“I have never agreed with that, and others are also changing their stance,” he says. “The real difference is the people servicing the customer, not who produced the meat in the counter. If you can display a quality case-ready product, does the consumer really know or care who cut it? I don’t think so, but what they will remember is now they can talk to Joe the butcher because he now has time to spend with customers. Joe is no longer tied up in the back room cutting or gone by 1 p.m. because he came in at 5 a.m. to cut that meat.”
Some retailers do not have a sufficient meat staff to operate a traditional meat department, and some retailers are opening new formats designed not to have meat cutters. Case-ready can address both issues, Zimmerman relays.
“American Foods Group’s case-ready business is growing due to the way we conduct our business,” he adds. “We are centered around customer partnering. Typically, we meet with a retailer, discover their needs, and build a program based around those needs. We realize that we both must remain profitable, and that we basically become the retailer’s meat department. Given that, we realize that we need to create a seamless program that satisfies the retailer, but more importantly the consumer. We are staffed with former retailers who understand how important this is.”
When asked what his customers are looking for in case-ready red-meat packaging, Zimmerman answers: “Most traditional retailers want an exact replication of current back room look while others want fool-proof packaging.”
Whether it be vacuum packaged or modified-atmosphere packaging (MAP), the case-ready meat category continues to grow as consumer acceptance of new-technology packaging and the demand for convenience expand, says Mel Coleman Jr., chairman, Coleman Natural Meats Inc., Golden, CO.
Coleman’s case-ready meats include a variety of beef cuts, an offering of grinds, patties, and hot dogs. Its case-ready lamb selections include butterflied legs and a four-rub pack.
Obstacles to overcome
Keith relays that as long as 30 years ago and as close as 10 years ago, many in the packaging and meat packing industries anticipated that most of the meat case would have converted to case ready by now.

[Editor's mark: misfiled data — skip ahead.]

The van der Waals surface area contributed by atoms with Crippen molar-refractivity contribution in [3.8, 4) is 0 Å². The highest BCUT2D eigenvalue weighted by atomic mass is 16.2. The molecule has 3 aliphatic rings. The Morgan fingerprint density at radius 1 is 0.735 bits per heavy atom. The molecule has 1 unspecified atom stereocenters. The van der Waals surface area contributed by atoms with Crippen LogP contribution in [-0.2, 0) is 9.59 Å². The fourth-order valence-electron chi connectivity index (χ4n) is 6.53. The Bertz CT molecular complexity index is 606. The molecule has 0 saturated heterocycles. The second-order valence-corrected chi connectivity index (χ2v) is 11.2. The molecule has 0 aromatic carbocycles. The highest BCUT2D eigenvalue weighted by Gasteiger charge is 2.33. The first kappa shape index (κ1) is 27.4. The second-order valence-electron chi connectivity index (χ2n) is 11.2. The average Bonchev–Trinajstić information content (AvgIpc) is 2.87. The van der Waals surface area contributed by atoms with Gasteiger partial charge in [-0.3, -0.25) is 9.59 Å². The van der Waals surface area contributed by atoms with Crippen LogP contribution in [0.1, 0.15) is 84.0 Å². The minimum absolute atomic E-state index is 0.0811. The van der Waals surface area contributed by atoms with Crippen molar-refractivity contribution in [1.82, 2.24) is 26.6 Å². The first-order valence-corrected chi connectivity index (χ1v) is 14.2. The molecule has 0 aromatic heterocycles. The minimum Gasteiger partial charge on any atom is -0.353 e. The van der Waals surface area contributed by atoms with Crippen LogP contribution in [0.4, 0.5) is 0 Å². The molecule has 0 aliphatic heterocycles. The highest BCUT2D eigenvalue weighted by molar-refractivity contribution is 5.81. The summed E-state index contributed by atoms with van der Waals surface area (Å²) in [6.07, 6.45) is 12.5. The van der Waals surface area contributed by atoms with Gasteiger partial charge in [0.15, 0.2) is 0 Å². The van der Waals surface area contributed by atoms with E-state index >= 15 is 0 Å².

“This has been a huge disappointment for them,” he adds. “However, they greatly underestimated the obstacles that retailers would have to overcome. Those retailers who were the leaders in case ready did not always clearly see the benefits, and those who waited were often able to compete successfully with conventional, in-store meat packing.”
The key problems holding case ready back were a combination of:
Organized labor resistance
Inability to measure labor on shrink reductions and sales increases to pay back higher product cost
The difficulty of making the transition to the point of economic feasibility
“Those retailers that successfully adopted case ready had management that accepted case ready as an article of faith, as a better way to do business — and they stuck it out through the difficult transition,” Keith says.
In the beginning, the equipment used to make the packages, the films used, and the distribution systems all needed to improve — and all continue to do so, says Vector Packaging’s Fiedler.
“Many companies invested in machinery that didn’t work very well,” he continues. “Second- and third-generation machinery is moving forward to replace earlier systems. These provide higher speeds and superior performing and looking packages. Films have improved dramatically to make clearer, stronger, and faster-running packages. Distribution from a far greater number of centralized distribution centers has helped control costs. All of these factors are contributing to case ready’s ongoing growth.”
Except for Wal-Mart, most case-ready meat is private label — in fact, actually no label, so it looks the same as store-packaged meat, Keith says.
“Traditional retailers have long resisted giving up perceived advantages of having better meat than their competitor,” he adds. “Carrying the same brand as a low-cost competitor like Wal-Mart is even less appealing. Wal-Mart has long competed successfully with national brands, and it is quite happy to have them in meat. The branded part will grow faster as retailers and consumers begin to see the benefits of consistency and improved products.”
Private-label case-ready growth continues. Abertsons kicked-off its new Blue Ribbon Beef (Select) program at its Chicago Jewel stores in 2004, says Cryovac’s Kelly.
“It’s in all of the Albertsons stores — Jewel, Acme, and I’m sure it will be in Shaw’s,” he adds. “Then they introduced their Steakhouse Choice Premium Angus Beef program to offer a Choice beef product. Right after that, Safeway, which owns Dominick’s in the Chicago area, introduced its Rancher’s Reserve Angus Beef throughout the country. These are examples of two major retailers that have introduced their own private-label programs just in the past year.”
Blue Ribbon Beef includes a wide range of high-quality roasts and tender-aged steaks that are “guaranteed twice” to meet their satisfaction. This brand is being marketed under the brands Albertsons Blue Ribbon at Albertsons stores, Jewel Blue Ribbon at Jewel/Osco stores, and Lancaster Blue Ribbon at Acme stores.
Steakhouse Choice Premium Angus Steaks are aged naturally and guaranteed twice, as well. If not satisfied with their purchase, shoppers will get a refund plus can replace their Steakhouse Choice cut with another free of charge.
Rancher’s Reserve Angus beef includes sirloins, T-bones, and other cuts.